Written by Ranjan Agarwal, Mia Laity and Ethan Schiff
In McCorquodale v RBC Global Asset Management Inc., 2021 BCSC 144, the British Columbia Supreme Court relied on the principle of consistency in case law in applying a low bar to certification in class proceedings. In doing so, B.C. continues to be one of the friendliest Canadian jurisdictions for class action certification. With changes to Ontario’s class action legislation intended to raise the bar for certification, it is anticipated that more national class actions will be litigated in B.C.
McCorquodale is the second class action to be certified in Canada regarding allegations of "closet indexing," involving a purportedly actively managed fund merely tracking the stock selection of benchmark indexes, such as the S&P/TSX composite. The first was Stenzler v TD Asset Management Inc, 2020 ONSC 111 (leave to appeal denied: 2020 ONSC 5987).
In McCorquodale, the plaintiffs allege that since 2005 the defendants charged clients high fees associated with actively managed investment funds, all the while applying an index investment strategy that mimicked the performance of benchmark indexes, and that this was not disclosed to investors (the Closet Index Strategy). The plaintiffs also pleaded that, as a result of the Closet Index Strategy, the investment funds at issue did not outperform the benchmark once management fees were taken into account.
This case serves as a reminder that the pleadings test and “some basis in fact” burden on plaintiffs remain low bars for certification, but that the post-certification landscape is less clear.
Upholding Fraud Pleadings
Despite the plaintiffs stating at the certification hearing that they were not pleading fraud (and indeed amending their pleadings to remove the words, "fraudulent" and "dishonest"), the court certified fraud as a cause of action. The defendants argued the plaintiffs failed to properly plead sufficient particulars. Rule 3-7(18) of the B.C. Supreme Court Civil Rules imposes an obligation on parties pleading fraud to include “full particulars, with dates and items if applicable.” Despite the defendants’ arguments and the plaintiffs’ concession, the court held that no further particulars were needed because the plaintiffs pleaded that “throughout” the class period the defendants represented that the funds were actively managed.
No Narrowing Based on Limitations Defences
The defendants argued that the court should order a narrower class definition because some class members' claims were likely out of time pursuant to limitations provisions under the B.C. Securities Act (among other securities legislation). The court quoted from Justice Belobaba's decision on this point in Stenzler, holding that the limitation period defence should be considered after certification. To promote "certainty in the law," the court followed Stenzler.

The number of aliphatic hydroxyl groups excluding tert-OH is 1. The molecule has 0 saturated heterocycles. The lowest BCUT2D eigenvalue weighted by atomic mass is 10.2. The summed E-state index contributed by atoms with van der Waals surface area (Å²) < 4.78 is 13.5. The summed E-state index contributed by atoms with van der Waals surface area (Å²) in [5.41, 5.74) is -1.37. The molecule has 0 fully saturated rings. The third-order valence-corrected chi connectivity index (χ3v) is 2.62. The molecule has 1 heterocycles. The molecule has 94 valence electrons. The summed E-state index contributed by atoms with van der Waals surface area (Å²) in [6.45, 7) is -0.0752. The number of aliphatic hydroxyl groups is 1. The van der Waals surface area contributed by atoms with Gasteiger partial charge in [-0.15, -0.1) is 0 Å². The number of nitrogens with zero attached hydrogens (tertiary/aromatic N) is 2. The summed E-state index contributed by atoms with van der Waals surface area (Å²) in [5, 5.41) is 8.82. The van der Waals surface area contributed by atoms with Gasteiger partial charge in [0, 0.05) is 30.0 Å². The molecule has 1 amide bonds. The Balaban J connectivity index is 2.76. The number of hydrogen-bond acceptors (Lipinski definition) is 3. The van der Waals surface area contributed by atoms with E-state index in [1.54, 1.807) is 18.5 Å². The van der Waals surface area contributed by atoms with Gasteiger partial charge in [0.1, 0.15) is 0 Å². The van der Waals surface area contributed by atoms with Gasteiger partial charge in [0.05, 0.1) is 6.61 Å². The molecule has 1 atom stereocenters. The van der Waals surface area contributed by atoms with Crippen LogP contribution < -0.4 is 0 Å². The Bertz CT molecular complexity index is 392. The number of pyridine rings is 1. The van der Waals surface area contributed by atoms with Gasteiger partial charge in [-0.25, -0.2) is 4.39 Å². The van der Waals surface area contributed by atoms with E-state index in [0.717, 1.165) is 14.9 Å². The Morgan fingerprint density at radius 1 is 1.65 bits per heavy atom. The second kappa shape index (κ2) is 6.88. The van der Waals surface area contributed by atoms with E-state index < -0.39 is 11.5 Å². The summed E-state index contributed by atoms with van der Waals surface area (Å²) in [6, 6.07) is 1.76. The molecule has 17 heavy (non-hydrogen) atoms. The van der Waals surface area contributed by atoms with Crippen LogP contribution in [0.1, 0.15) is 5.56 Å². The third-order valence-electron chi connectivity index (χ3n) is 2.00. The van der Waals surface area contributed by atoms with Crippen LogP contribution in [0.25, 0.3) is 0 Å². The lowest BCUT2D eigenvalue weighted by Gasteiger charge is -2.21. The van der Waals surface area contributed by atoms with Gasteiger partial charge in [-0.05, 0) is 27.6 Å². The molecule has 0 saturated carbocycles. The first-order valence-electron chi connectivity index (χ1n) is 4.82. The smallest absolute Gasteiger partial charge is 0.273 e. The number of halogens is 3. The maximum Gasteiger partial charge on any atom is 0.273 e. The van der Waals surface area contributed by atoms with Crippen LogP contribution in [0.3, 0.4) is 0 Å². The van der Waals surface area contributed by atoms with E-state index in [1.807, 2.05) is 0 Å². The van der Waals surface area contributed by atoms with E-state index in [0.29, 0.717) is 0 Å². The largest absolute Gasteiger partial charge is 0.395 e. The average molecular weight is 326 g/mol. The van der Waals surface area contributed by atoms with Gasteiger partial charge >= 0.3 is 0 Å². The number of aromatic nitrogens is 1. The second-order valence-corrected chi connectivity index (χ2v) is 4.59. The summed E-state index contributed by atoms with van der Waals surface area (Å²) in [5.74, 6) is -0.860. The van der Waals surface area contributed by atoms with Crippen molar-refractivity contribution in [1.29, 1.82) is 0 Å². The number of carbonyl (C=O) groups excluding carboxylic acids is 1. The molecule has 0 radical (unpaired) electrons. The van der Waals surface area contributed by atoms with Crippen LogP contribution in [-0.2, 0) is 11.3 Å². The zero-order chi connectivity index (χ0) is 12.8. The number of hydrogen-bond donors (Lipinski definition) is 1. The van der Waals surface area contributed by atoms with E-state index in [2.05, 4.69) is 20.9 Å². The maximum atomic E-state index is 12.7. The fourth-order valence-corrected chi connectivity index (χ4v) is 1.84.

A Low Bar for "Some Basis in Fact"
The court held that, to certify common issues in this claim, it needed to be satisfied that there is “some basis in fact” that the defendants used the Closet Index Strategy. At the certification hearing, the plaintiffs tendered an affidavit by an expert, which was heavily challenged by the defendants and their respective expert, and both sides also entered cross-examination transcripts of the experts. The court held that the plaintiffs' expert analysis provided "some basis in fact" notwithstanding that it was based on the general comparison of performance to a benchmark index and disputed assumptions. The court emphasized the low standard of "some basis in fact" applicable at the certification stage.
Commonality and the Pleadings
The court also held that the plaintiffs' claims met the commonality requirement for certification. The defendants argued that the plaintiffs produced no evidence of a methodology to determine class-wide loss because their expert witness did not address things such as individual investor preferences and objectives. The defendants also submitted that an examination of individual management decisions would be required before common issues could be advanced. However, the court accepted the plaintiffs’ argument that, individual matters would not have changed the overall impact of the Closet Index Strategy. The court noted that if “it is found at trial that RBC GAM used the Closet Index Strategy… and such was not disclosed, then there is the common live argument that Class Members paid or bore excess fees”.
McCorquodale is a reminder of the low bar at certification, but also of the burden to demonstrate commonality at trial. For example, in this case, though the loss common issue was certified, if the trial court finds that it cannot determine the effect of the Closet Index Strategy without reference to individual peculiarities—and the plaintiffs do not put forward a methodology to account for those—the plaintiffs may well be unable to succeed on the loss common issue.